Some of us like to throw in some Latin from time to time.
But, how good is your Latin? Take the test !
And … it woult help if we rote in corect Latin odderwaais it loocks laaik zees Engliesh.
So, and please forgive this didactic intermission, here is a minilesson based on errors noticed. I put the errors at the end (but don’t look at them for obvious pedagogical reasons).
- Ab absurdo = from the absurd, senseless (not ad absurdo)
- Ab initio = from the beginning, from the start (not ad initio)
- Ad infinitum = to infinity, going on forever (not ad infinito)
- Ad nauseam = to the point of vomiting, repeatedly (not ad nauseum)
- Ad hominem = to the man, attacking the person instead of his ideas (not ad hominum)
- Bona fide = in good faith (not bone fide)
- Conditio sine qua non = condition without which not, essential (not conditia sine quanon)
- Ex animo = from the heart, sincerely (not ex anima)
- Incredibile dictu = incredible to say (not incredibile dicto)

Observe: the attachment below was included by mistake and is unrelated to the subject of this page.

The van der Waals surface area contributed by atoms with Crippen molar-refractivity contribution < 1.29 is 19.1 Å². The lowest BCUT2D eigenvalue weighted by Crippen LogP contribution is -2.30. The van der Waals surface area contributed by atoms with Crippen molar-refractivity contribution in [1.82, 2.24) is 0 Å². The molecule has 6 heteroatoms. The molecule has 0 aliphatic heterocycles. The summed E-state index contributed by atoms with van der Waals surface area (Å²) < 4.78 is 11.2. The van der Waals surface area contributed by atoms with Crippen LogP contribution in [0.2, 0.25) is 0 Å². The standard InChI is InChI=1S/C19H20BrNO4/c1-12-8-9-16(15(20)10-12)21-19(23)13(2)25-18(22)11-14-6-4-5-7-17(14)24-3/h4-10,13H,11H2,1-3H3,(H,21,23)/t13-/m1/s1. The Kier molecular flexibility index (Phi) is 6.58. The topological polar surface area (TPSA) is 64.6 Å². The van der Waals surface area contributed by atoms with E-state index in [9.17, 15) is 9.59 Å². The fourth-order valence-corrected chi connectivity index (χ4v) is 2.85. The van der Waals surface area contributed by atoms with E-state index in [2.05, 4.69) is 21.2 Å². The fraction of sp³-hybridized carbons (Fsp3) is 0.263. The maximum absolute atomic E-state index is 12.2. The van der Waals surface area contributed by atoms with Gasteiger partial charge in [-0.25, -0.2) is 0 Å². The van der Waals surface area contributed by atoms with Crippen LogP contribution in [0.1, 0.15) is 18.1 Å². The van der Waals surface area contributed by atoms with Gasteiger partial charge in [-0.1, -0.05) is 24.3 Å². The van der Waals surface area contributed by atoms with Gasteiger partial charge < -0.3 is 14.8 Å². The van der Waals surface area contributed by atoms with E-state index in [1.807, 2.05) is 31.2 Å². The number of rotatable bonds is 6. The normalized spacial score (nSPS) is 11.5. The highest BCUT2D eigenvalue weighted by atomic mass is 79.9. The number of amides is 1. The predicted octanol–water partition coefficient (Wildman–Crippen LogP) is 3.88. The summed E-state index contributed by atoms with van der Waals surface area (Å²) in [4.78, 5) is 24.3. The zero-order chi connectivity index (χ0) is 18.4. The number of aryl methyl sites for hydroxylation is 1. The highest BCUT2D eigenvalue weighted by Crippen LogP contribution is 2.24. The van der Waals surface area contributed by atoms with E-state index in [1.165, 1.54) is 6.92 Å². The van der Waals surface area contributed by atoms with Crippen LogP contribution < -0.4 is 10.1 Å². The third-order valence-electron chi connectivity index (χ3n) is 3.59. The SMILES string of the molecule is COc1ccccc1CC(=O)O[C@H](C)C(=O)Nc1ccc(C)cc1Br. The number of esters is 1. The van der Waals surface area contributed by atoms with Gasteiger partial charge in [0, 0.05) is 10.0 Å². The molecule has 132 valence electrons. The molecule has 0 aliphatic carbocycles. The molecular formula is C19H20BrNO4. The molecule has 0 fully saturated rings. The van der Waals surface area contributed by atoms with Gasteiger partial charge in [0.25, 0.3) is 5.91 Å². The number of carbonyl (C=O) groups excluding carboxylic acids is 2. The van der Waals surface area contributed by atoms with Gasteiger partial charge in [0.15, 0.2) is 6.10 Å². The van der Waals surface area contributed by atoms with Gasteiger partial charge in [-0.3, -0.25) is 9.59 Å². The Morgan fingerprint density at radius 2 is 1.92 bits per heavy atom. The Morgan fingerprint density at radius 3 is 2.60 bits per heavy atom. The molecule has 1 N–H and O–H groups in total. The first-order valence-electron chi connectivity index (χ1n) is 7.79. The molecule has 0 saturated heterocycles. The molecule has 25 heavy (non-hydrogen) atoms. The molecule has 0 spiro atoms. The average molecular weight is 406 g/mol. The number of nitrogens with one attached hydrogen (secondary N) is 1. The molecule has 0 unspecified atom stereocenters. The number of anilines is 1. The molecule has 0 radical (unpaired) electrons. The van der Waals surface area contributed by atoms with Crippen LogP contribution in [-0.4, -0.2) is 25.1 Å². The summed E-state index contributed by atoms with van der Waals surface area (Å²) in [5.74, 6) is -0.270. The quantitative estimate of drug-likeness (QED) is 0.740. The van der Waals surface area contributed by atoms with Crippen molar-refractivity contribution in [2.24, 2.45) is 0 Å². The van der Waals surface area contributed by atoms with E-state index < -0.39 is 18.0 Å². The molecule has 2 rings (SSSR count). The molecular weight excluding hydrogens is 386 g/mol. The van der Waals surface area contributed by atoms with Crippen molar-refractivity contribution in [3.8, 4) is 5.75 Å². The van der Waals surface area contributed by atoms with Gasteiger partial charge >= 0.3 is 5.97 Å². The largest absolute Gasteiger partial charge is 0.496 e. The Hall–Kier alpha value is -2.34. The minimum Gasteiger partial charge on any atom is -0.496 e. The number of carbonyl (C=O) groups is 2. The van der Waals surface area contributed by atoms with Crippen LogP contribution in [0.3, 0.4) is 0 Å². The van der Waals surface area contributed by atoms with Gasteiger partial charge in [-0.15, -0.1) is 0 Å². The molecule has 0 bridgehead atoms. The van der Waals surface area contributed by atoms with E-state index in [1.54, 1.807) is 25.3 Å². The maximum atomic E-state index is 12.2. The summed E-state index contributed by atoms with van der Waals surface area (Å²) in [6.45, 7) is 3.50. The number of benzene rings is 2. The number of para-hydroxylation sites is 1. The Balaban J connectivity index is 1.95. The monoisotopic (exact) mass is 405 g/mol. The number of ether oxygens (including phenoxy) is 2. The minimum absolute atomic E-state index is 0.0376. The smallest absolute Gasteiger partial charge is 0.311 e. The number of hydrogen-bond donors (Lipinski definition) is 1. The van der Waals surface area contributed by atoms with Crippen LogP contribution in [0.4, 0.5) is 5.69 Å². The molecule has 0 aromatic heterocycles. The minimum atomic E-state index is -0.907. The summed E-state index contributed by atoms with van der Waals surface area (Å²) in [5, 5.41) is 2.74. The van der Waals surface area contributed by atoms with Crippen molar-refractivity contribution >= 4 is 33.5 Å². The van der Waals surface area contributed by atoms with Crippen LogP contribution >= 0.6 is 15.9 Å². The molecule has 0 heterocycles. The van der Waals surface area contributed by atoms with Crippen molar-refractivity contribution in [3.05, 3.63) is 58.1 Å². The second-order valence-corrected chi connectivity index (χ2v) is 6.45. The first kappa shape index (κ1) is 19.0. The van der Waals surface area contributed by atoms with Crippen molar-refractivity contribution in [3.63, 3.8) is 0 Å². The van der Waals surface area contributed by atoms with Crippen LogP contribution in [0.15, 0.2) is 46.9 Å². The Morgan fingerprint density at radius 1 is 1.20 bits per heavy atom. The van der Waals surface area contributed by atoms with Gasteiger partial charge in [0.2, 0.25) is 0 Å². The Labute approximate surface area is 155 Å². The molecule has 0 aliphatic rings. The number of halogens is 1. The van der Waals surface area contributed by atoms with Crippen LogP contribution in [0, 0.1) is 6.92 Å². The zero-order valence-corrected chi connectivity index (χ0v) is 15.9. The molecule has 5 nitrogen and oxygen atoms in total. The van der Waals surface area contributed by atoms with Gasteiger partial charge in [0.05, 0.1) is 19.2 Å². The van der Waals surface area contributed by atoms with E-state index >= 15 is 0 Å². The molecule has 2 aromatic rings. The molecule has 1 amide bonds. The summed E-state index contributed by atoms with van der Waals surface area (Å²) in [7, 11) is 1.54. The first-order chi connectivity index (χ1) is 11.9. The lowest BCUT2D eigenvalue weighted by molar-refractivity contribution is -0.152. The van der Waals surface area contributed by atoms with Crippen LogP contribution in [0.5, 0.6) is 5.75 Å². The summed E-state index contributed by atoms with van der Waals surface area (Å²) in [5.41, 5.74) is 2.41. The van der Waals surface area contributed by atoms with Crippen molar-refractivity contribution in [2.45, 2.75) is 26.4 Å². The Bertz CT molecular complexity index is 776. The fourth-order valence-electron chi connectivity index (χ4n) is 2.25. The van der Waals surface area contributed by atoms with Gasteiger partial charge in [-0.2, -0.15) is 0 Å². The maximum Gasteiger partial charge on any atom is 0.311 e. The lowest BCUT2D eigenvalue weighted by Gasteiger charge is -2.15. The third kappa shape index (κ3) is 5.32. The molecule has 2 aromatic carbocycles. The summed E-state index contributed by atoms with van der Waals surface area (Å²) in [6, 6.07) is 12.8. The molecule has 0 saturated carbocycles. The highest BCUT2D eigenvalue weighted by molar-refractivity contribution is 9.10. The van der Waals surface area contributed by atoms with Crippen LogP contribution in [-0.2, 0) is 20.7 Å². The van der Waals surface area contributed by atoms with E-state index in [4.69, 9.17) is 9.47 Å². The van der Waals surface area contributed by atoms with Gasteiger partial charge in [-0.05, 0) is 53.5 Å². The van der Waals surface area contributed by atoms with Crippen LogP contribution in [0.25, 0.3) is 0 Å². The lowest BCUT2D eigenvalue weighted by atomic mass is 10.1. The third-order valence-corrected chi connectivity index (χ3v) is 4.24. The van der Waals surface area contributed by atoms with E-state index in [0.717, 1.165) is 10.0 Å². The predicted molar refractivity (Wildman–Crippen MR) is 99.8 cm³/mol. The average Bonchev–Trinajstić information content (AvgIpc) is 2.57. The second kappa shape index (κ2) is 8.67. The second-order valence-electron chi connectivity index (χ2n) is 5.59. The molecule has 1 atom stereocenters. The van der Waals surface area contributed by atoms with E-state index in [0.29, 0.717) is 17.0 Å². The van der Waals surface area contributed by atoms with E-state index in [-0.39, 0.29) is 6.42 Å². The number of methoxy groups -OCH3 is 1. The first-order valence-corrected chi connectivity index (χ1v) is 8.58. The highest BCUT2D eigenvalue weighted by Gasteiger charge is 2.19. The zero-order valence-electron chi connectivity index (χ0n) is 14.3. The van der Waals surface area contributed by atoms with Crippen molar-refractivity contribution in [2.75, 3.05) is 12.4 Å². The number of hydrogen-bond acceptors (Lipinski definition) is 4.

- In illo tempore = at that time, long ago (not in ille tempore)
- In medias res = in the middle of things, after other things have taken place (not in media res)**
- Modus vivendi = way of living, acceptable agreement so we can move on (not modus vivendo)
- Non sequitur = it does not follow, a conclusion based on faulty logic (not non sequiter)
- Prima facie = at first sight, not conclusive (not primo facie)
- Reductio ad absurdum = reduction to absurdity, proving a statement by showing that the opposite is absurd (not reductio ad absurdo or ab absurdo).
- Stricto sensu = in the strict sense (not strictu sensu)
But… why would we use Latin anyway? Except for some converts, Mormons don’t have Catholic nostalgia. Perhaps a rash of scholastic jargonitis? Or are Latin expressions helpful? Which ones do you like to use? Which ones would you like to add?
** The original version of this post showed this item in reverse. Shame on me! To avoid errors to be perpetuated if this list would be copied, it was corrected. But it explains some of the comments. Thanks to all!